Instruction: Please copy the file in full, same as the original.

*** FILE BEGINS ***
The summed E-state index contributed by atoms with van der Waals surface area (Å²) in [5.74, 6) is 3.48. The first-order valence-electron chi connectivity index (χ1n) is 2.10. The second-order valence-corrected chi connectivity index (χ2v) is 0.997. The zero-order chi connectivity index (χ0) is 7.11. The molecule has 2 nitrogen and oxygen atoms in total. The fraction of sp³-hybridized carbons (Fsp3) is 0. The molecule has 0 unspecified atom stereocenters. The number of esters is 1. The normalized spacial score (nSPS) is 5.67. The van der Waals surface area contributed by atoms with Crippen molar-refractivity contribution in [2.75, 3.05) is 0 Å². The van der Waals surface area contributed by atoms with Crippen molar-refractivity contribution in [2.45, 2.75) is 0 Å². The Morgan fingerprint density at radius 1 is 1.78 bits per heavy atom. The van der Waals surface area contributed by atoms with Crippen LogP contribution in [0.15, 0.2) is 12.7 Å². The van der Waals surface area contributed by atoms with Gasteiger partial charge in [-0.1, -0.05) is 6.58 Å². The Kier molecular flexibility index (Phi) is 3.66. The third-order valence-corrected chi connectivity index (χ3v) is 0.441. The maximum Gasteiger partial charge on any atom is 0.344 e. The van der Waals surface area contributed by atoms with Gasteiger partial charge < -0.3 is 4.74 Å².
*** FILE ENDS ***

The summed E-state index contributed by atoms with van der Waals surface area (Å²) in [5.74, 6) is 3.48. The first-order valence-electron chi connectivity index (χ1n) is 2.10. The second-order valence-corrected chi connectivity index (χ2v) is 0.997. The zero-order chi connectivity index (χ0) is 7.11. The molecule has 2 nitrogen and oxygen atoms in total. The fraction of sp³-hybridized carbons (Fsp3) is 0. The molecule has 0 unspecified atom stereocenters. The number of esters is 1. The normalized spacial score (nSPS) is 5.67. The van der Waals surface area contributed by atoms with Crippen molar-refractivity contribution in [2.75, 3.05) is 0 Å². The van der Waals surface area contributed by atoms with Crippen molar-refractivity contribution in [2.45, 2.75) is 0 Å². The Morgan fingerprint density at radius 1 is 1.78 bits per heavy atom. The van der Waals surface area contributed by atoms with Crippen LogP contribution in [0.15, 0.2) is 12.7 Å². The van der Waals surface area contributed by atoms with Gasteiger partial charge in [-0.1, -0.05) is 6.58 Å². The Kier molecular flexibility index (Phi) is 3.66. The third-order valence-corrected chi connectivity index (χ3v) is 0.441. The maximum Gasteiger partial charge on any atom is 0.344 e. The van der Waals surface area contributed by atoms with Gasteiger partial charge < -0.3 is 4.74 Å².